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One day last September SI received a letter from Miss Marie Garrison of Oakland, Calif., president of the "Lords of the Mat" fan club. Miss Garrison enclosed a card making SI's publisher an honorary member of her club, which is pledged to root for and admire "Lord" Athol Lay-ton, the peerless Captain Leslie Holmes and "Lord" James Blears (opposite, lower left). Miss Garrison also had a question: what, she wondered, was SI going to do about professional wrestling? Since then the question has been asked again and again by other interested parties.
Here and on the following pages is SI's answer. As Mark Kauffman's color photographs make clear, America's 5 to 10 million television wrestling fans are missing a lot. To really understand a man like Kubla Khan it is necessary to see with one's own eyes that he not only wears harem pants but that they are purple.
All wrestling (which has been described as all gall) is divided into two parts: heroism and villainy. This is not an accident. It was discovered long ago that a contest between two clean-cut young athletes generates less emotion in the spectator than a struggle between one clean-cut athlete and one dirty-cut athlete. Of the approximately 3,800 wrestlers who populate the 335 arenas in the U.S., one-half are clean-cut and the other half are dirty-cut.
The same thing is true of the champions. Right now, for example, there are six "undisputed" heavyweight champions of the world, the newest being Leo Nomellini, a young man normally employed as a football player. Mr. Nomellini claims to have won the title in San Francisco a week or so ago when Mr. Lou Thesz misbehaved and was disqualified. The National Wrestling Alliance, a marching and chowderhead society of the nation's 38 leading wrestling promoters, says the title cannot change hands on a disqualification. The Messrs. Vern Gagne, Hans Schmidt, Antonino Rocca and Pat O'Connor say jointly that the dispute is academic since each of them is the world's champion, anyway.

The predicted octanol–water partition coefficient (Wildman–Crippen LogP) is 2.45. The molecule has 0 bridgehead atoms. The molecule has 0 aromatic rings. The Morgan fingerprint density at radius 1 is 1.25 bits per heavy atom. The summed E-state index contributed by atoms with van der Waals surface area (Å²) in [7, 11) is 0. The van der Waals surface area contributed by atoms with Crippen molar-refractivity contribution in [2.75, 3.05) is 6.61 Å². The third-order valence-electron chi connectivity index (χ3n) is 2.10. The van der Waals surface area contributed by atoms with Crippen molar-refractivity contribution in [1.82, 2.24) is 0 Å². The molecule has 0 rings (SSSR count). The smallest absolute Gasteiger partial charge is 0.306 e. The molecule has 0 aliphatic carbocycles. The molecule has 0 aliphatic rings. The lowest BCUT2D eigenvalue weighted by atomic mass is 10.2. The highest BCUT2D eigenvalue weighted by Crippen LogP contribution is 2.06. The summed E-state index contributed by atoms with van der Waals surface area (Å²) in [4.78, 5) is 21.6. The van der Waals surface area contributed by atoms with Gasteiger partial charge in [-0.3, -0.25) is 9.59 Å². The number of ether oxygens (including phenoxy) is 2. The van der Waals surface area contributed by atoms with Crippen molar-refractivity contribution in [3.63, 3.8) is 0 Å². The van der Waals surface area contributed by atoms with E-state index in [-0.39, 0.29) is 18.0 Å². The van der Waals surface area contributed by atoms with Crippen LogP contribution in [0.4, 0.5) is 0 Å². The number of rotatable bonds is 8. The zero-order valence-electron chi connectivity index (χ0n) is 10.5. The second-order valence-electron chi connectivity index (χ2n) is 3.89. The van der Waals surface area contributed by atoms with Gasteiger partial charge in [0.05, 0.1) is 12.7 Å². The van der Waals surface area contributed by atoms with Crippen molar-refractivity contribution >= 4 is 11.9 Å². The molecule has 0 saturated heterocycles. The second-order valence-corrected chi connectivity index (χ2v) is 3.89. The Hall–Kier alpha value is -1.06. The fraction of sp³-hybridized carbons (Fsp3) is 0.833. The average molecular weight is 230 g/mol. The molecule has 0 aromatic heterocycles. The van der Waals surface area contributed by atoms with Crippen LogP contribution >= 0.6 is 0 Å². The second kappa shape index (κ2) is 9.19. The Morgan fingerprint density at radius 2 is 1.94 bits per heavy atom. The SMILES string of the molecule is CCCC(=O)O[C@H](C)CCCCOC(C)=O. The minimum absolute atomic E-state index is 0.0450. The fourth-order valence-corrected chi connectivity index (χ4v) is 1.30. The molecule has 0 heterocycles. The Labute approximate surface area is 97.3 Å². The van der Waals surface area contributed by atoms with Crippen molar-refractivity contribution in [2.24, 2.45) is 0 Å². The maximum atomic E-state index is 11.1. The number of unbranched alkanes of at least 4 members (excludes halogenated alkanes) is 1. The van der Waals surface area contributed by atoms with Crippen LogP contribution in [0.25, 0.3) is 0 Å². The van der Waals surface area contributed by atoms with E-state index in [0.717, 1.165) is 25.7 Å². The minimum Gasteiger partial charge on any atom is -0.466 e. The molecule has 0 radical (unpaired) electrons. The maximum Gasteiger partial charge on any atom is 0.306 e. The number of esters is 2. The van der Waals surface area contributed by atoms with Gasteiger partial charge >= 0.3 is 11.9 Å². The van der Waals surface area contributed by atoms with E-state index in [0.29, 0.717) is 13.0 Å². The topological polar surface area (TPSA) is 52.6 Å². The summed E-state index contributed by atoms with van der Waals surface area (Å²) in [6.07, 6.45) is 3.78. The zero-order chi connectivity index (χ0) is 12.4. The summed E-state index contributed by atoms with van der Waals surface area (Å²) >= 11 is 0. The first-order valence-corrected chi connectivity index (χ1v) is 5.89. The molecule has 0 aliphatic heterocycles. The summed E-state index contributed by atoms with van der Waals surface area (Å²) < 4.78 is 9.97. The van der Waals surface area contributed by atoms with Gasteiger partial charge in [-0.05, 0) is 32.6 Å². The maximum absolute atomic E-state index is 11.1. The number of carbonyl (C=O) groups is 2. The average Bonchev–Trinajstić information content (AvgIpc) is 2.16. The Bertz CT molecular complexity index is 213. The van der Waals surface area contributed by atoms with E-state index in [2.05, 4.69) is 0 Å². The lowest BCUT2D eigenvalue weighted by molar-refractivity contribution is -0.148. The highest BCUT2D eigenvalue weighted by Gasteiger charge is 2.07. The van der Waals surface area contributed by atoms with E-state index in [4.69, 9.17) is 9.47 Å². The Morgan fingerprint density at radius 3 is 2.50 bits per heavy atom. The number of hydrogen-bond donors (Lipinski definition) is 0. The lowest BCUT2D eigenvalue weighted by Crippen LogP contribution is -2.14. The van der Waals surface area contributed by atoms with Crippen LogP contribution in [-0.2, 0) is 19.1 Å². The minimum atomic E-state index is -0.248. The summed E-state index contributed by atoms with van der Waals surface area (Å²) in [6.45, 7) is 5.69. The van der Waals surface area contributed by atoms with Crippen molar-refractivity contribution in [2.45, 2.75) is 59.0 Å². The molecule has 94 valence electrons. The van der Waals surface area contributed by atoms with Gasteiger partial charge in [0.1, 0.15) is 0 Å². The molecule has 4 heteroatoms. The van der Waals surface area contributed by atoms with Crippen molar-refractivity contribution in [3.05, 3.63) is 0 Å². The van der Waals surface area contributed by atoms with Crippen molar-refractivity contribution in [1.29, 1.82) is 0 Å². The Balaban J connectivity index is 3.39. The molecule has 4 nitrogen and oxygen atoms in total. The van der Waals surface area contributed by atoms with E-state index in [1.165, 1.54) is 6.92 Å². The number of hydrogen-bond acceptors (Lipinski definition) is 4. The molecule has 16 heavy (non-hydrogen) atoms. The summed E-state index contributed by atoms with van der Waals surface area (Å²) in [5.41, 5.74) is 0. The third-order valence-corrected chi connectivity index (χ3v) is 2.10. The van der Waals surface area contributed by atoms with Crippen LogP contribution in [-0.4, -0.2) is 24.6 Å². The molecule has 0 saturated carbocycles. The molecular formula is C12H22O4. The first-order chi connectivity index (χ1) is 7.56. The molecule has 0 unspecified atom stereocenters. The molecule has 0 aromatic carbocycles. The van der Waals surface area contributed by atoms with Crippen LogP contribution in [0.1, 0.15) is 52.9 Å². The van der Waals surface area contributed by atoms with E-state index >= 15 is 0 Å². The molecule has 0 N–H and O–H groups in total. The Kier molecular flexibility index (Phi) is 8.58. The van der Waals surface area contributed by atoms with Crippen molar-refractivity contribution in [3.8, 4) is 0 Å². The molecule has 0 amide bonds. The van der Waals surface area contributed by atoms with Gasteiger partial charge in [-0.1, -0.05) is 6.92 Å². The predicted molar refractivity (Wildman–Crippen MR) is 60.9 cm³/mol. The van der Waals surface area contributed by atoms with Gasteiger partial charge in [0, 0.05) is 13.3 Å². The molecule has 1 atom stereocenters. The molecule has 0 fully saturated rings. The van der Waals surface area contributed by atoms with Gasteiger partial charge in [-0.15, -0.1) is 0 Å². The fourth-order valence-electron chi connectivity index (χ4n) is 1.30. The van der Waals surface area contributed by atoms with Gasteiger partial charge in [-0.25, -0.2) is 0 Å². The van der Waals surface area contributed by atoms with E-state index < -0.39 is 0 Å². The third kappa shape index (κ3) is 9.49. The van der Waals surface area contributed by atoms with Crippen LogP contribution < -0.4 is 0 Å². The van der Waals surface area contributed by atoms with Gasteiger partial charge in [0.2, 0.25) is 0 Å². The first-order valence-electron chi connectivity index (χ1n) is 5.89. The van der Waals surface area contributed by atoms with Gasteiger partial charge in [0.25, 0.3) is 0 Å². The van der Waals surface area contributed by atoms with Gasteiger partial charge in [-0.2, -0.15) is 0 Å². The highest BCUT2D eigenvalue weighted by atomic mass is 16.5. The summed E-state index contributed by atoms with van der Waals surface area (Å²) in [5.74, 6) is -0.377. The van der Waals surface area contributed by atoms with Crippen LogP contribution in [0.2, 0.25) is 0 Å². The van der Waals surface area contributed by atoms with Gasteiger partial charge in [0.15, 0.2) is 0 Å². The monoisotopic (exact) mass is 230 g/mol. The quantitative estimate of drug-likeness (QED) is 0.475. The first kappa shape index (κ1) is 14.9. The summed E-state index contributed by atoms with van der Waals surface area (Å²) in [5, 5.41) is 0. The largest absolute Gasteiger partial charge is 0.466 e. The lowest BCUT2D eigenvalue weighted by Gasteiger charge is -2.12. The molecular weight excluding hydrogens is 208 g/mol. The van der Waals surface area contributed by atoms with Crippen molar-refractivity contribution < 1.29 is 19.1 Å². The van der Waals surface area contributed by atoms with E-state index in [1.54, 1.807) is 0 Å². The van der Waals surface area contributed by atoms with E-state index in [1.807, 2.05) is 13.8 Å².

There is little prospect that the situation ever will be resolved, for the simple reason that six champions can make more money than one. Four of the claimants are under contract to a single promoter, Fred Kohler of Chicago. Gagne, a hero, makes about $100,000 a year; Rocca, also a hero, makes as much or more; Schmidt, a villain, makes about $75,000; and O'Connor, a rising hero, is hot on Schmidt's heels. Mr. Kohler has no trouble keeping his four champs busy; besides Chicago's Marigold Gardens, which drew 144,731 fans last year, Kohler books matches in 90 cities in Illinois, 22 in Wisconsin, 13 in Indiana, and he occasionally exchanges wrestlers with promoters like Morris Sigel in Houston or Hugh Nichols on the West Coast.
Although journeyman wrestlers have always worked five or six nights a week, until the advent of TV few of them made really big money. Prior to World War I wrestling was a pretty prosaic business, with only one champion instead of six and hardly any lords, counts, princes or Masked Marvels. Frank Gotch was the champion from 1906 to 1913 and a contemporary account of a title match between Gotch and George Hackenschmidt in 1908 notes that "one hour after the start nothing approaching a hold had been gained by either man."
No modern wrestling fan would wait a solid hour for Hold No. 1, and neither would any TV director. Luckily, a fellow named Gus Sonnenberg came along in the late 20s and opened up the game. Gus had been a mighty linesman at Dartmouth and he was a ferocious tackier. He couldn't hit a moving target, but an enterprising promoter convinced a number of wrestlers that they could all make money by standing still and letting Sonnenberg tackle them. They did, he did and they all did.
Out of this cooperative enterprise came many of the holds which so delight televiewers today. Some of them—the airplane spin, the surfboard and the drop kick, to name three—can only be applied with the skilled complicity of one's opponent. One, the Indian death lock, is so complex that the assistance of the referee is sometimes required.
There is some argument as to how Frank Gotch would make out with the modern crop of TV wrestlers. A few experts believe he could beat them all in one night; others think it would take two. Actually, the argument is beside the point. Professional wrestling, circa 1955, owes only a slight debt to Gotch and Hackenschmidt and not much more to the amateurs. Its true forebear is the morality play (pages 38-40), and its true concern is not with athletics but with good, evil and gate receipts. The curtain is about to go up. Turn the page and watch the plot unfold. P. S. You may hiss the villain.
IN BAD COMPANY